Last week, the Glassdoor Best Places to Work Roadshow came to London, both to celebrate some of the companies ranking in the website’s top 50 places to work, and to let them tell us how they got there.

So what is Glassdoor and why should you care about the companies rated highly on it? As we explained in a previous post, in simplest terms it’s like TripAdvisor for HR. It gathers user-generated anonymous reviews of companies and company culture from the people from whom it matters most: the employees.

You should care what those companies in the Glassdoor top 50 best places to work have to say because it’s a sign of a two things:

  • A strong company culture and happy employees
  • An engaged workforce

And while these two things are great for boosting morale and productivity, they’re also incredibly powerful tools for recruitment marketing and attracting new talent.

So, now you’re interested. But, what did they have to say?

Your employees are your ambassadors

As you’re likely well aware, it’s a booming job market. To attract the best candidates you need to be able to market your employer brand and attract job seekers – you have to be the active party in their search.

One of the most powerful tools you have in doing this is your employees. When getting across your employer-branding message, they’re your secret weapon.

Glassdoor has stats to prove it. One employee sharing your content gets the same click-through activity as 100 followers added to your feed, according to research presented at the event. Further to that, the engagement lifespan (the amount of time readers are liking and re-sharing your content after it’s first posted) is extended by 4,200% when shared by an employee rather than a brand channel.

When communicating your employer brand, you need your staff involved. It’s why sites like Glassdoor, where an employer’s reputation is built on the opinions of those working there, are so incredibly powerful in drawing new talent.

After all, jobseekers are spending more time research companies and weighing up their options. An Allegis Group Services Study from last year found that 69% of US jobseekers wouldn’t take a job from an employer that had a bad reputation – even if they were unemployed.


To get your employees spreading your message, you’re going to need them engaged, and they’ll have to be knowledgeable on what they’re talking about. They won’t want to feel like they’re being taken for a ride.

69% of US jobseekers wouldn’t take a job from an employer that had a bad reputation – even if they were unemployed

Employees want to feel like they’re in on the grand plan. And if they are, then other people will want to be part of that too.

In a Glassdoor whitepaper produced for the event it was reported that 96% of jobseekers believe it’s important for companies to embrace transparency.

Mark Turner, SVP for MENA at Gensys summed it up, calling his company’s approach the “antithesis of mushroom management”; the “keep employees in the dark and feed them shit” approach. Like the ethos he endorsed, he is not a man of hidden agendas. Nor should you be in your internal comms.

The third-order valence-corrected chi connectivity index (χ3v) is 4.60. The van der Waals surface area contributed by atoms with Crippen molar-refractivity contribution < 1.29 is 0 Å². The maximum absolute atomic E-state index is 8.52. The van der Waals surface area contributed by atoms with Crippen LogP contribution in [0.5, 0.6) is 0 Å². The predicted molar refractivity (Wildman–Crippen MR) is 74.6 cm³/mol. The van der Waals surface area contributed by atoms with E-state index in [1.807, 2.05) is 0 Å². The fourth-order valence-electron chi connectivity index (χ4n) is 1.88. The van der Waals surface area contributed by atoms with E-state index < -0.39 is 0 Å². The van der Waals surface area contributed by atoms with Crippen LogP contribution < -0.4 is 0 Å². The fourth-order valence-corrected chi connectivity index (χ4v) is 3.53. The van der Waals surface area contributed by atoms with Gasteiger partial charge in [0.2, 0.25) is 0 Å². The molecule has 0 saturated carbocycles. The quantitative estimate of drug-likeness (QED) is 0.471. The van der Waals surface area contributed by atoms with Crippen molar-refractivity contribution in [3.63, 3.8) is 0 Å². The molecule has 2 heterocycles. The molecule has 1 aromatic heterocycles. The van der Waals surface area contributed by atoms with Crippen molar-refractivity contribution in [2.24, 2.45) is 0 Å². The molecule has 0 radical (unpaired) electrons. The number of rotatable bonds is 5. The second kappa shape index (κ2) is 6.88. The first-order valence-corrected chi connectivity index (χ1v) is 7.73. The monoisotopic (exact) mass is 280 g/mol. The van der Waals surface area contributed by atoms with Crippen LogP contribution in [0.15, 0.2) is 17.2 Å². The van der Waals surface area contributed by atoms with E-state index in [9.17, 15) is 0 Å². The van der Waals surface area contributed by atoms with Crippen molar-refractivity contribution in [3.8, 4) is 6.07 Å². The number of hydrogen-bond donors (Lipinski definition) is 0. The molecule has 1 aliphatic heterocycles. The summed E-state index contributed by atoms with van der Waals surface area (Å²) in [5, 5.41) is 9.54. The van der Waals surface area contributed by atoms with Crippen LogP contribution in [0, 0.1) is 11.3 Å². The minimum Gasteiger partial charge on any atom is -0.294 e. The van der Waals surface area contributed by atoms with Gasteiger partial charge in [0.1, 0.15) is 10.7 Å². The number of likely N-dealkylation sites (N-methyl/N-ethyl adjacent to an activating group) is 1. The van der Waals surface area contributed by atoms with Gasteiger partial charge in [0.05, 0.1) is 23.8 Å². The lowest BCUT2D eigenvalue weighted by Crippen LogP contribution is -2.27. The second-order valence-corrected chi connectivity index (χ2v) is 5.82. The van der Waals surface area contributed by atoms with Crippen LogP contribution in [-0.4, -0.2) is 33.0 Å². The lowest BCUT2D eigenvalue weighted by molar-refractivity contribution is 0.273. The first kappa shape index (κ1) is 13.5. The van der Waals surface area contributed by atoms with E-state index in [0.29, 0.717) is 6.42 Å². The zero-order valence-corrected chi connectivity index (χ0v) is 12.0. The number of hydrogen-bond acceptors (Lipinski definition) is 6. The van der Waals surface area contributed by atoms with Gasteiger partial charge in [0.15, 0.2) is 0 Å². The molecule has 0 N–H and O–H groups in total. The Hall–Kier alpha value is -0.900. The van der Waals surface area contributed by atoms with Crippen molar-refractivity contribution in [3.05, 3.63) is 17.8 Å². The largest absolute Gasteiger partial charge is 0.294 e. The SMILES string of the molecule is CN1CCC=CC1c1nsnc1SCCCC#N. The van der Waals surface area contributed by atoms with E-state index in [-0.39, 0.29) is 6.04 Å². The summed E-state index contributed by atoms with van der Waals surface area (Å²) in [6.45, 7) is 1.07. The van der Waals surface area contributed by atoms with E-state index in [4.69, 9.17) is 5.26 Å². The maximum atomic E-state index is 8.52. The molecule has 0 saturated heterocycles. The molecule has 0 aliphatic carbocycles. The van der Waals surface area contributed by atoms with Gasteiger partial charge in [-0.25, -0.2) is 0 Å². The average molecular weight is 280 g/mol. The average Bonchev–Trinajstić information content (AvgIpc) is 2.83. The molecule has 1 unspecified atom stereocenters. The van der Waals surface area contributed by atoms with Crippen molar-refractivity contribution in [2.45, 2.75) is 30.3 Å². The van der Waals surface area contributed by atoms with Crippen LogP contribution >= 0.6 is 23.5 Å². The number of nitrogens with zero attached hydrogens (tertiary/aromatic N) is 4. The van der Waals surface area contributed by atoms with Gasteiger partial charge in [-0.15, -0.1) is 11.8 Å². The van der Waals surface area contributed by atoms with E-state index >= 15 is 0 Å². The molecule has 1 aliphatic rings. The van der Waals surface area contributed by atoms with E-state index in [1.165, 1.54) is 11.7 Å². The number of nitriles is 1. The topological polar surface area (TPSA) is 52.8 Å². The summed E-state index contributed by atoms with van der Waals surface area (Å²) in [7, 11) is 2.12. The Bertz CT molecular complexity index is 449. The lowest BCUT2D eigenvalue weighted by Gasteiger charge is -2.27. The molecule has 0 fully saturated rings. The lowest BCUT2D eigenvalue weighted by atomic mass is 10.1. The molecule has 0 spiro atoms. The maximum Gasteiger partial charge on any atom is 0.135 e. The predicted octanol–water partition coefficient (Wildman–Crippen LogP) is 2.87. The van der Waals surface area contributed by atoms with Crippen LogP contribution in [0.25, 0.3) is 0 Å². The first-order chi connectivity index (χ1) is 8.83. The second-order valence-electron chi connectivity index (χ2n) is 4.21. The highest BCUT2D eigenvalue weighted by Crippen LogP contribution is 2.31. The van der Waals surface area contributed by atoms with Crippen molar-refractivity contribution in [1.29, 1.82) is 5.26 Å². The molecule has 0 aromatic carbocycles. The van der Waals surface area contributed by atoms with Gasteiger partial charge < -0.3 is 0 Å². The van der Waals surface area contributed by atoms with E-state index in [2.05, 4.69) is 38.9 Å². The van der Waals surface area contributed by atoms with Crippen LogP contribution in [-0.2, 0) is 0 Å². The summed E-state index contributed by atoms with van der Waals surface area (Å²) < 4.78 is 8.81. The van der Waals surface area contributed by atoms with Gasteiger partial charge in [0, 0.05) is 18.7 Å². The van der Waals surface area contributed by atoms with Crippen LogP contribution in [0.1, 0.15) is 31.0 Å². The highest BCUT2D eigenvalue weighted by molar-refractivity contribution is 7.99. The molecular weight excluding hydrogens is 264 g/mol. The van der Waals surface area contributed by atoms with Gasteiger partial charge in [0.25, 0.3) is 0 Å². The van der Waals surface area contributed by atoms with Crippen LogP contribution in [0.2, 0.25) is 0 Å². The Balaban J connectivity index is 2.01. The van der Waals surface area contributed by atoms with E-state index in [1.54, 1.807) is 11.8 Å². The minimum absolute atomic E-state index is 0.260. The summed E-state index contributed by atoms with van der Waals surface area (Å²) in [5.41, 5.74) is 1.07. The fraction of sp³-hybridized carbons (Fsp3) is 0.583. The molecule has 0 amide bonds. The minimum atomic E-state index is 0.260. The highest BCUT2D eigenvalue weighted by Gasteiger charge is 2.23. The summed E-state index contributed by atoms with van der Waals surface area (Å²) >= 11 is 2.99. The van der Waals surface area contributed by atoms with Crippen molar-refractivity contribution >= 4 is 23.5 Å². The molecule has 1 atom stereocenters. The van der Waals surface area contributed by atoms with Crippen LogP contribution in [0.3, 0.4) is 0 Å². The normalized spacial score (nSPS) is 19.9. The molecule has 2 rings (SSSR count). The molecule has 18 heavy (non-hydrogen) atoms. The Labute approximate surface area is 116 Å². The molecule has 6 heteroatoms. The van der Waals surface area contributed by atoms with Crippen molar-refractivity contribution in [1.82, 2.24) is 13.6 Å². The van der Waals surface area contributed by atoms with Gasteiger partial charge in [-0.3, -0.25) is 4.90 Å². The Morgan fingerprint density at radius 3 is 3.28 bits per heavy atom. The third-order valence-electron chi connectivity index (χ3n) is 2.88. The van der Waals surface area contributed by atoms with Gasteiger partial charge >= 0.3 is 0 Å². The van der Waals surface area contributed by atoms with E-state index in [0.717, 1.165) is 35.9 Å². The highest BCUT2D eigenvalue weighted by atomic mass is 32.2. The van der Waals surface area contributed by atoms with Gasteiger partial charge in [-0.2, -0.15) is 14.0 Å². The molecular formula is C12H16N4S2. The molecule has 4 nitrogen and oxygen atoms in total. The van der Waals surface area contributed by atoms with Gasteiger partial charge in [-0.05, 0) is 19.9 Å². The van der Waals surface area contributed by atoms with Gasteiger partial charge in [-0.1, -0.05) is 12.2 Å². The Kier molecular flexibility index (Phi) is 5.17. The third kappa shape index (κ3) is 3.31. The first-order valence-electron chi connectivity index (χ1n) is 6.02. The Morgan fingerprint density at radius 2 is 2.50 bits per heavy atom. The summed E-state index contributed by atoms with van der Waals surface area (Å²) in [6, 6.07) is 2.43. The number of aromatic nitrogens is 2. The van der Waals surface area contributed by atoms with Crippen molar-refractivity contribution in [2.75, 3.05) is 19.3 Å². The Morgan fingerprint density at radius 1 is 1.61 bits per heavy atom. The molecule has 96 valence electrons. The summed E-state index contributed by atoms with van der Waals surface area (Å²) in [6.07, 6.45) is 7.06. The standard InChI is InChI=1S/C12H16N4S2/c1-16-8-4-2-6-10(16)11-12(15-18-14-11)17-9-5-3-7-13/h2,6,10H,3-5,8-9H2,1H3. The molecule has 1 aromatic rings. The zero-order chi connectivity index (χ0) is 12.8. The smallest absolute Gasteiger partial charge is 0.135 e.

It should go without saying that if you’re being transparent you should also be authentic. And this goes beyond just speaking to your own employees. You want them to share the message of how great a workplace you can provide, and so you need to show that through them.

Show the real people that work there. You don’t need to rely on stock photography to show your workplace – be authentic and show what is actually happening behind your office doors. It’s also a big no-no to flood sites like Glassdoor with fake positive reviews. It’s an age-old trick for open review sites, and it’s one that doesn’t fly.

Being authentic is a top-level way of encouraging authenticity further down. If you’re authentic, you can let your employees know that you want them to be authentic too. You want them to help you spread your message, after all.

Encourage your staff to share your content, but don’t control it. Give people autonomy and it brings about much better results.

Listen and be honest

For John Wilson, CEO of company WilsonHCG, another of the Best Place to Work Winners, what kicked off their success on Glassdoor was a negative review. Someone in management saw it appear, and, shocked, they sent it around to their staff. Was this the perception that everyone had? They wanted to find out. If it was, something needed to change. It turned out it wasn’t – within a few weeks employees had taken to the site to leave their own, more positive reviews.

It’s proof that if you’re honest – it’s no crime in being shocked or upset to find out that you’re not held in high esteem by all your employees – it often translates into better engagement with staff as they feel closer to the business.

Employee engagement has long been an important part of ensuring productivity (research by the Workplace Research Foundation found that highly engaged employees are 38% more likely to have above-average productivity). But with sites like Glassdoor quickly becoming indispensable tools for any employer hoping to attract top quality staff, keeping your employees engaged and enabling them to engage with the outside world is more important than ever.

If there’s one thing to take away from those in the Best Places to Work list, it’s that.